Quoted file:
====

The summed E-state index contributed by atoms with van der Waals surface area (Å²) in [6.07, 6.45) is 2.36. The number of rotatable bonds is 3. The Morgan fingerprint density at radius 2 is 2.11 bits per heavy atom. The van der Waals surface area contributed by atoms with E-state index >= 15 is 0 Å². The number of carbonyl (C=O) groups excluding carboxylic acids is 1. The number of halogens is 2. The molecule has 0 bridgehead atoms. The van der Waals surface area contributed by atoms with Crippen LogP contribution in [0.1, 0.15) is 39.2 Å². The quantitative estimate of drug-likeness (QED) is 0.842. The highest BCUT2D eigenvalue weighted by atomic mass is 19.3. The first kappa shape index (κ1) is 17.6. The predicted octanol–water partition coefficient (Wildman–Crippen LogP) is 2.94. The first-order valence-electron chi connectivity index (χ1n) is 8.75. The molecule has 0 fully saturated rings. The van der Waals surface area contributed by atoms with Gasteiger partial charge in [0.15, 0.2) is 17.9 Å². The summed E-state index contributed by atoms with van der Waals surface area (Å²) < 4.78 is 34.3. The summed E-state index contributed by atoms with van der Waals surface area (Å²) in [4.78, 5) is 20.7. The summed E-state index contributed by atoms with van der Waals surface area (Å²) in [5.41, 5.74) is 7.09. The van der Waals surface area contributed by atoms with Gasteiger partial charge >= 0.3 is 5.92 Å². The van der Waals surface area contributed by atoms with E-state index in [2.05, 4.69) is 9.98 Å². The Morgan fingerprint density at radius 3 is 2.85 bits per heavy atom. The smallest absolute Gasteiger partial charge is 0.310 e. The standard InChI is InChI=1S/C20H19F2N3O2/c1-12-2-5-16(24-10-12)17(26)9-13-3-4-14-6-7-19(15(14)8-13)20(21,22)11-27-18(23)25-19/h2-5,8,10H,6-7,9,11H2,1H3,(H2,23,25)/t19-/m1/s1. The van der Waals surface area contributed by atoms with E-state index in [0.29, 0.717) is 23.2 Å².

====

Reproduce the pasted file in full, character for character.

The summed E-state index contributed by atoms with van der Waals surface area (Å²) in [6.07, 6.45) is 2.36. The number of rotatable bonds is 3. The Morgan fingerprint density at radius 2 is 2.11 bits per heavy atom. The van der Waals surface area contributed by atoms with E-state index >= 15 is 0 Å². The number of carbonyl (C=O) groups excluding carboxylic acids is 1. The number of halogens is 2. The molecule has 0 bridgehead atoms. The van der Waals surface area contributed by atoms with Crippen LogP contribution in [0.1, 0.15) is 39.2 Å². The quantitative estimate of drug-likeness (QED) is 0.842. The highest BCUT2D eigenvalue weighted by atomic mass is 19.3. The first kappa shape index (κ1) is 17.6. The predicted octanol–water partition coefficient (Wildman–Crippen LogP) is 2.94. The first-order valence-electron chi connectivity index (χ1n) is 8.75. The molecule has 0 fully saturated rings. The van der Waals surface area contributed by atoms with Gasteiger partial charge in [0.15, 0.2) is 17.9 Å². The summed E-state index contributed by atoms with van der Waals surface area (Å²) < 4.78 is 34.3. The summed E-state index contributed by atoms with van der Waals surface area (Å²) in [4.78, 5) is 20.7. The summed E-state index contributed by atoms with van der Waals surface area (Å²) in [5.41, 5.74) is 7.09. The van der Waals surface area contributed by atoms with Gasteiger partial charge >= 0.3 is 5.92 Å². The van der Waals surface area contributed by atoms with E-state index in [2.05, 4.69) is 9.98 Å². The Morgan fingerprint density at radius 3 is 2.85 bits per heavy atom. The smallest absolute Gasteiger partial charge is 0.310 e. The standard InChI is InChI=1S/C20H19F2N3O2/c1-12-2-5-16(24-10-12)17(26)9-13-3-4-14-6-7-19(15(14)8-13)20(21,22)11-27-18(23)25-19/h2-5,8,10H,6-7,9,11H2,1H3,(H2,23,25)/t19-/m1/s1. The van der Waals surface area contributed by atoms with E-state index in [0.29, 0.717) is 23.2 Å².